New normal: Intimate weddings, virtual events
The Covid-19 pandemic turned the Capital’s big fat weddings into a low-key affair with restrictions on gatherings, and sanitisers, social distancing and masks becoming the new normal. But, for many, it was also a moment of truth about their closeness to a certain family or friend as hosts began to mercilessly downsize their guest lists.
Deepshikha, an IT professional who goes by her first name, was invited to attend her college friend’s wedding in December last year. But, a week before the wedding, she got a message from the bride, saying, “Due to the latest Covid restrictions, we will be limiting our guest list to an intimate number. Please accept my apology for not having you with us on the special day...”
Deepshikha, who had already purchased a dress for the wedding, said she was looking forward to the event. “When the wedding pictures came up on her Insta profile, I found out that another girl from our group back in college was invited. It’s just an awkward feeling where you realise that you were not as close to a person as you thought. It’s funny how the pandemic has brought out such aspects and emotions of people,” she said with a nervous laugh.
On October 31, 2020, the Delhi disaster management authority (DDMA) lifted the restriction of allowing only 50 people in weddings. In banquet halls and closed spaces, the DDMA allowed up to 200 people, while the decision on the number of guests in open spaces was left on the district administration.
But, after Delhi was hit by the third and the most severe Covid wave on November 16, the DDMA reduced the number of guests to 50 on November 18.
The norms were again relaxed on January 31, allowing a maximum of 50% of the hall capacity, with a ceiling of 200 people. In open spaces or grounds, the number of permissible people now depends on the area of the venue.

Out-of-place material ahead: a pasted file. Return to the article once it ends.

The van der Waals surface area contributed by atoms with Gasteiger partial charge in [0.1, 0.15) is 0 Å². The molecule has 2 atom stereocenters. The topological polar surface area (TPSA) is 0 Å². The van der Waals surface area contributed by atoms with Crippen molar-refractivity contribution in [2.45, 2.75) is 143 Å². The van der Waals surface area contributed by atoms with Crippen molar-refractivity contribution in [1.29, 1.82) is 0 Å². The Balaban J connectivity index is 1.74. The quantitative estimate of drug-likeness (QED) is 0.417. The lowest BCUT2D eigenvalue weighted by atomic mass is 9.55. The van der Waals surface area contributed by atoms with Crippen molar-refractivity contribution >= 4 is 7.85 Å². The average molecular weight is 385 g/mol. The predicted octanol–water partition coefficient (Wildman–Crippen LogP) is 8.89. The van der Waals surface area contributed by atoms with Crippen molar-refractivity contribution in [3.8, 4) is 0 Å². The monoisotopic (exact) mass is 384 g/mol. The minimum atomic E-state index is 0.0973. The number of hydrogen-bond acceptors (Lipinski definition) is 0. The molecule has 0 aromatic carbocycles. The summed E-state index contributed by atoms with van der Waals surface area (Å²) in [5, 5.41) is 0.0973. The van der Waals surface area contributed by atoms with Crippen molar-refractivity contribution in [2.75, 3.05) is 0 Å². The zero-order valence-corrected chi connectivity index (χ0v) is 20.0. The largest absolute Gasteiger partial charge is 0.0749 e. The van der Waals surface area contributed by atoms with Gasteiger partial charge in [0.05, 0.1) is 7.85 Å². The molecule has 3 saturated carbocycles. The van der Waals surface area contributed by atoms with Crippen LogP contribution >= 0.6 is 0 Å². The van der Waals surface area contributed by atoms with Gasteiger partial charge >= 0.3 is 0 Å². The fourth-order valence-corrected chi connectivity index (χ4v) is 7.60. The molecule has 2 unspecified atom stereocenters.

Tara Khosla, a wedding planner in South Delhi, said weddings now have become more intimate and requests from the hosts have also changed drastically. “The packages post Covid also include costs for virtual weddings where the entire ceremony is live streamed to those who could not be invited. The welcome hampers now mostly include designer masks and well scented sanitisers, among other things,” she said.
People are no longer spending a lot on physical cards, she added. “It has mostly gone all digital with some even demanding websites with details about the couple, how they met, apart from the events, dress code and the venue. The idea of a small, intimate and well decorated wedding has trickled down really well and is in huge demand among the young working class where the bride and the groom take the onus of their own weddings,” she said.
Ramesh Dang, president of Community Welfare Banquet Association, Delhi, said banquet halls and farmhouses have still not recovered from the losses incurred during the pandemic.
“The business is picking up slowly, but the demand is still not the same as pre-Covid times. Even as weddings were allowed with up to 50 persons, people hardly booked a large hall and rather shifted all events to their homes. So, you can say that our properties were out of business for at least 10 months. During this time many of our banquet halls were also taken over by the government to convert them in Covid car centres, most of which were hardly used as hardly any patient came,” he said.
But not just weddings, even business or corporate events, which were an annual affair for many companies, have shifted to digital modes. “We are losing out on corporate events big time. In pre-Covid times, there used to be conclaves, summits, off-site team building meets and what not. All of that has now shifted online. The worst part is, very few companies are going back to physical participation. Most of them have decided to continue with the webinars or digital conclaves as it saves money,” said Rakshit Singh, a corporate event handler in the city.